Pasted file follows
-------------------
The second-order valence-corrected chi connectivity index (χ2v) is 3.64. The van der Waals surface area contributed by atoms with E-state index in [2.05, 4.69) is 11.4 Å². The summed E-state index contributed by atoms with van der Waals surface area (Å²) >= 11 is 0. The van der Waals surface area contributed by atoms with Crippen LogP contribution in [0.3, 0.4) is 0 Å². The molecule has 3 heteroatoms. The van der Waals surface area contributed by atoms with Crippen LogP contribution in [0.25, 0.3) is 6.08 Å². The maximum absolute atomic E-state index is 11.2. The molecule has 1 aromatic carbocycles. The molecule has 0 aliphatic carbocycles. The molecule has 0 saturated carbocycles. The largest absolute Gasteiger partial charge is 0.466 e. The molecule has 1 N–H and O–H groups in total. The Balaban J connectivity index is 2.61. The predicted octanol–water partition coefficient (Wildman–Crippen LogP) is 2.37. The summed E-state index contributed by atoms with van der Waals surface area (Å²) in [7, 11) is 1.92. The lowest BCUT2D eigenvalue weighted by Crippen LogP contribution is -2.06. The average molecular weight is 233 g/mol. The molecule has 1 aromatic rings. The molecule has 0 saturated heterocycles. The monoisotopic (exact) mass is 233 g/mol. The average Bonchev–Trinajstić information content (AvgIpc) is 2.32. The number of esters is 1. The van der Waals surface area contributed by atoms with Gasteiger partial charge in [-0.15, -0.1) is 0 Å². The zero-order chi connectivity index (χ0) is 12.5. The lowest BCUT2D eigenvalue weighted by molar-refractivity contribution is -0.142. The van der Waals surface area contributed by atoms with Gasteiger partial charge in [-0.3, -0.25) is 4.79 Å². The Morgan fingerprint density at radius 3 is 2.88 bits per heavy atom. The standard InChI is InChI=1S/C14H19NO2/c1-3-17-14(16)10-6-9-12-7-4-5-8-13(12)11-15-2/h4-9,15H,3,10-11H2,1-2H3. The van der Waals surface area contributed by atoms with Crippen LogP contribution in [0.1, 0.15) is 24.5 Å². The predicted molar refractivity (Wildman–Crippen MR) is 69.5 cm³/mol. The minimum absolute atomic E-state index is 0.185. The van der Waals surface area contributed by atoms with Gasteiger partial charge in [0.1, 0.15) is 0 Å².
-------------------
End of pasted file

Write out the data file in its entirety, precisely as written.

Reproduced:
The second-order valence-corrected chi connectivity index (χ2v) is 3.64. The van der Waals surface area contributed by atoms with E-state index in [2.05, 4.69) is 11.4 Å². The summed E-state index contributed by atoms with van der Waals surface area (Å²) >= 11 is 0. The van der Waals surface area contributed by atoms with Crippen LogP contribution in [0.3, 0.4) is 0 Å². The molecule has 3 heteroatoms. The van der Waals surface area contributed by atoms with Crippen LogP contribution in [0.25, 0.3) is 6.08 Å². The maximum absolute atomic E-state index is 11.2. The molecule has 1 aromatic carbocycles. The molecule has 0 aliphatic carbocycles. The molecule has 0 saturated carbocycles. The largest absolute Gasteiger partial charge is 0.466 e. The molecule has 1 N–H and O–H groups in total. The Balaban J connectivity index is 2.61. The predicted octanol–water partition coefficient (Wildman–Crippen LogP) is 2.37. The summed E-state index contributed by atoms with van der Waals surface area (Å²) in [7, 11) is 1.92. The lowest BCUT2D eigenvalue weighted by Crippen LogP contribution is -2.06. The average molecular weight is 233 g/mol. The molecule has 1 aromatic rings. The molecule has 0 saturated heterocycles. The monoisotopic (exact) mass is 233 g/mol. The average Bonchev–Trinajstić information content (AvgIpc) is 2.32. The number of esters is 1. The van der Waals surface area contributed by atoms with Gasteiger partial charge in [-0.15, -0.1) is 0 Å². The zero-order chi connectivity index (χ0) is 12.5. The lowest BCUT2D eigenvalue weighted by molar-refractivity contribution is -0.142. The van der Waals surface area contributed by atoms with Gasteiger partial charge in [-0.3, -0.25) is 4.79 Å². The Morgan fingerprint density at radius 3 is 2.88 bits per heavy atom. The standard InChI is InChI=1S/C14H19NO2/c1-3-17-14(16)10-6-9-12-7-4-5-8-13(12)11-15-2/h4-9,15H,3,10-11H2,1-2H3. The van der Waals surface area contributed by atoms with Crippen LogP contribution in [0.1, 0.15) is 24.5 Å². The predicted molar refractivity (Wildman–Crippen MR) is 69.5 cm³/mol. The minimum absolute atomic E-state index is 0.185. The van der Waals surface area contributed by atoms with Gasteiger partial charge in [0.1, 0.15) is 0 Å².